Tu m'a quitté, pour t'en aller,
T'en aller au Shamrock,Tu connais ça t'as fais,Avec moi il y a pas longtemps.Ils rappelle, tout ça t'as fais,Ça fais moi (z)avant d'partir,Tu connais j'ai pris ça dur,Pas connais, tu vas te voir.
Milton Vanicor recalls that, while he was playing with Iry Lejeune, many times Nathan Abshire and Dewey, after playing at Jones Bar north of Lake Charles, would come to the Shamrock Club in north Lake Charles and play until 1:00 a.m. The two groups would join in a jam session everyone enjoyed.3 Around 1965, Jo-El Sonnier moved to Lake Charles from his Acadia Parish home and played with Robert Bertrand and the Louisiana Ramblers at the Shamrock. The place featured other Cajun musicians such as Phil Menard and Bobby Leger.4 They played the Shamrock Club, the hot-spot at the time, as well as other local clubs.”2 Bands that were featured at the Shamrock advertised via radio many times from the dancehall's stage with a live performance.4 One local remembered it most out of all the other clubs:
I believe the Shamrock was the very largest. The walls breathed in and out on Friday and Saturday nights at that place.
Larry Miller, Cleveland "Cat" Deshotel,
Nathan Abshire, Thomas Langley,
Photo from the Johnnie Allan Collection
Center for Louisiana Studies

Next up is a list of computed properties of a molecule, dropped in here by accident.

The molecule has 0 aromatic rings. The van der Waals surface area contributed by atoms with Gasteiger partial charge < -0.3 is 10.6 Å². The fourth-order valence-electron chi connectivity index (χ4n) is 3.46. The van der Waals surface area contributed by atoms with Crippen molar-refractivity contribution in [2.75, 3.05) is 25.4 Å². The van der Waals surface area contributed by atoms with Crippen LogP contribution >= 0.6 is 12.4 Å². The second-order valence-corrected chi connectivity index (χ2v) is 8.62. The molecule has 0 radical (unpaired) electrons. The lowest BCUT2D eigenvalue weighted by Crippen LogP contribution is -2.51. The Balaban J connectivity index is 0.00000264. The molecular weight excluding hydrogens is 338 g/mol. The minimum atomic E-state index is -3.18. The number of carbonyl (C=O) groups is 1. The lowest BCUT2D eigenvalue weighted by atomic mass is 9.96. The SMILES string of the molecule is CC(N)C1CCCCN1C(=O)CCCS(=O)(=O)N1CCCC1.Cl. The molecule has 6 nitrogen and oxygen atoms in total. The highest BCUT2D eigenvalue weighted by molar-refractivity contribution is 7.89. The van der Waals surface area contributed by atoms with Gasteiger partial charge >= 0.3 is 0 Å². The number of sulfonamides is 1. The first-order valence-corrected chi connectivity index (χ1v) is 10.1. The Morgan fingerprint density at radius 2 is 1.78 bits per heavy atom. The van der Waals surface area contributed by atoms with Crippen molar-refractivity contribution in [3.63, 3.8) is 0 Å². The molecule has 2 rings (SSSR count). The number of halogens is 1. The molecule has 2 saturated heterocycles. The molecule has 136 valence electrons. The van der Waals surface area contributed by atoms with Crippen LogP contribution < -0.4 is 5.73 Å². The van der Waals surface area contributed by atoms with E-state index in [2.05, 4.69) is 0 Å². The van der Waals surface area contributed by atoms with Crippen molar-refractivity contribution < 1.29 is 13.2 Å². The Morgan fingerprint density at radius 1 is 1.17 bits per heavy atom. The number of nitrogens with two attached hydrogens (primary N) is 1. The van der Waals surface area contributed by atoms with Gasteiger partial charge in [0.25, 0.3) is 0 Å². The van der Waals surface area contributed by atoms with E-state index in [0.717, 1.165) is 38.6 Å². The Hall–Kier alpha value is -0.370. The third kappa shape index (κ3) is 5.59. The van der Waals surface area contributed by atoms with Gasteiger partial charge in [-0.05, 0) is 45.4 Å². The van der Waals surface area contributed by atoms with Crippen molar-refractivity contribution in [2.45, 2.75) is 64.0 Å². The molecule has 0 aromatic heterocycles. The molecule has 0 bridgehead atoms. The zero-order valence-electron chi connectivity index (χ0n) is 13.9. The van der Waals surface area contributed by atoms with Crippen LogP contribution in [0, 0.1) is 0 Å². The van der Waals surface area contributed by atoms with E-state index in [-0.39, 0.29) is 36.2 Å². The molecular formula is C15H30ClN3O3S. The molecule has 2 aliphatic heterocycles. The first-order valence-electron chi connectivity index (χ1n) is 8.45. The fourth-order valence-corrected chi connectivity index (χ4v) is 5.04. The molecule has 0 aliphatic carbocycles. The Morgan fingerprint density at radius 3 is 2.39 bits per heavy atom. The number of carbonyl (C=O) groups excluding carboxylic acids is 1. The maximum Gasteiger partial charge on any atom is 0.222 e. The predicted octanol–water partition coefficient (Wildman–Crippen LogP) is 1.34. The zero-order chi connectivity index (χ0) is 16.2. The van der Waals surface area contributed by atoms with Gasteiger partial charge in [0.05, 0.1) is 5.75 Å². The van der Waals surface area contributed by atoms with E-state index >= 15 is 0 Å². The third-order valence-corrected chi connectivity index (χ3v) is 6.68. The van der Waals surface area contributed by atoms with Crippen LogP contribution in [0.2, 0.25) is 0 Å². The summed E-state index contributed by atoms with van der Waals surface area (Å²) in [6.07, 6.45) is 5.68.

University of Louisiana at Lafayette
You have left, you went away,You went away to the Shamrock,You know what you've done,With me, over there, not long ago.They remember, all that you've done,That was done to me, before leaving,You know I took it hard,Don't you know, you're going to see.
By the mid-1950s, many Cajuns had relocated from Southwestern Louisiana to points as remote as New Orleans, Baton Rouge, Morgan City, Houston, Beaumont and even California in search of employment. They enjoyed their newly found wealth, but they still loved their food, culture and music. As a result Abshire and the Pine Grove Boys started traveling to dances far from home. Eventually Khoury began recording rhythm and blues and country music, however, kept his music store open for business. As far as the building, patrons had fond memories of the place:
Parking was tight. The club was a long narrow building parallel to the highway. On the other side was a chain link fence about 3 or 4 feet from the building. On the other side of the fence was a grave yard. People would say "When I die I won't have far to go".5In 1968, Nathan used the title "Shamrock" for a fast accordion-driven instrumental, similar in feel to the better known "Zydeco Sont Pas Sale".
- Louisiana Fiddlers by Ron Yule
- Cajun Dancehall Heyday by Ron Yule
- Discussions with Jerry M